Ashes to Ashes

For the past few weeks, Leeman and I have been engaging in the on and off project of decluttering our house. By on and off, I mean one day I get really excited and toss out or give away a bunch of stuff and then forget about clearing things out for another month or so until the organizational inspiration strikes again. Neither Leeman or I have the time or inclination to be particularly organized people. But it has to be said there is a noticeable difference in the quality of our lives when we do at least get around to clearing out some of the unused junk taking up space around the house — whether it’s old, worn out clothes or books we have no interest in reading again. It is liberating simply to make space for everyday life, unhindered by the clutter of the last 5-10 years.

frontal-lentIndeed, I would have to say this image of “decluttering” is the best image I can image as we enter into the Holy Season of Lent (which began earlier this week on Ash Wednesday). Though quite widely known, thanks to the popularity of pancake suppers and ash-marked forehends, Lent is also perhaps the most misunderstood of the seasons in the Christian year. We often think of Lent as time to “give something up” — like Chocolate, Alcohol, or Facebook, as if the 40 days of Lent provide us with the perfect opportunity to go on that long-delayed post-Christmas diet. Or as if this is a season to exert our spiritual fortitude though six weeks of self-denial and austerity. But while Lent is a season of fasting and a time for reflection, we do not engage in those practices as an end in themselves. Even the image of “spring cleaning for the soul,” which I myself have  at times used to explain Lent, is not without its problems. Such language suggests that the purpose of our Lenten journey is to use the disciplines of prayer and fasting and almsgiving as the means to polish off the imperfections of our spirit, ensuring that we arrive at the Easter celebration in a properly purified state. And while that is a nice idea, it perpetuates the idea that Lent is somehow about US and what we can achieve for ourselves, rather than becoming more aware of God’s activity in our lives.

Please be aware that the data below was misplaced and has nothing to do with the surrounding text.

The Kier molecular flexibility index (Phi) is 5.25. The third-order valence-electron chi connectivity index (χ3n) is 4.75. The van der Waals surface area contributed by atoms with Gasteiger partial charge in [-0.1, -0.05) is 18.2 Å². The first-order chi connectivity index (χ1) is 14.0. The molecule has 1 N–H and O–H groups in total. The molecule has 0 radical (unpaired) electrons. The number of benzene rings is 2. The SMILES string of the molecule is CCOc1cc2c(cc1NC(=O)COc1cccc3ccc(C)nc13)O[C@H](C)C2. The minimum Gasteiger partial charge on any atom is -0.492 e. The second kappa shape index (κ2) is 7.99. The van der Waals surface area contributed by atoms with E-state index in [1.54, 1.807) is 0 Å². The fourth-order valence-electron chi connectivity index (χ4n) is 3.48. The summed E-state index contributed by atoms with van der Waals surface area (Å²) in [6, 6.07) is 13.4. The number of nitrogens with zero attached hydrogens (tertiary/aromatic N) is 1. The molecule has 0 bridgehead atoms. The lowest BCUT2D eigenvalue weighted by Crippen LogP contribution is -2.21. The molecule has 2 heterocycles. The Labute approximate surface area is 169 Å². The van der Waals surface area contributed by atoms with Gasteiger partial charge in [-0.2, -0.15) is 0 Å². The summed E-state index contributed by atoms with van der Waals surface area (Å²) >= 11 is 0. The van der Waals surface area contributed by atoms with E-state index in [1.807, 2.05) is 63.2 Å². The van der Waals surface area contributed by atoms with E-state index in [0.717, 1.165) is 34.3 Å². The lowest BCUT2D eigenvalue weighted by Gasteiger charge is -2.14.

This is why I appreciate the image of “decluttering” so much more than cleaning. (Indeed, if you want to take the image literally, you can check out 40 bags in 40 days for some helpful life-simplifying tips). Whatever practices or disciplines we take on in Lent cannot simply be about our attempts to better ourselves. They are about pausing and taking stock of where we have not allowed God to be present in our hurried, busy lives. If I give up chocolate for Lent, I do that not just to test myself out of some sense of spiritual rigor, but in order that maybe I become just a little bit more mindful of where I can so thoughtlessly grab for a cookie or a piece of candy. I do so to achieve a better sense of mindfulness in our all too often un-mindful lives. If I give up time on social media, or watching TV (my great weakness), I do that so I can give more disciplined time for prayer, or spiritual reading. This year, my Lenten project is finally to conquer the Divine Comedy all the way through.

So the question for all of us as we enter into this holy season is … where do our lives need “decluttering.” Where are we crowding out room for God, and how can we make our lives more mindful, more attentive to his presence in the world around us. Perhaps more than any other season, Lent is a gift the church offers us to offset the business and the clutter that can so easily overwhelm us.

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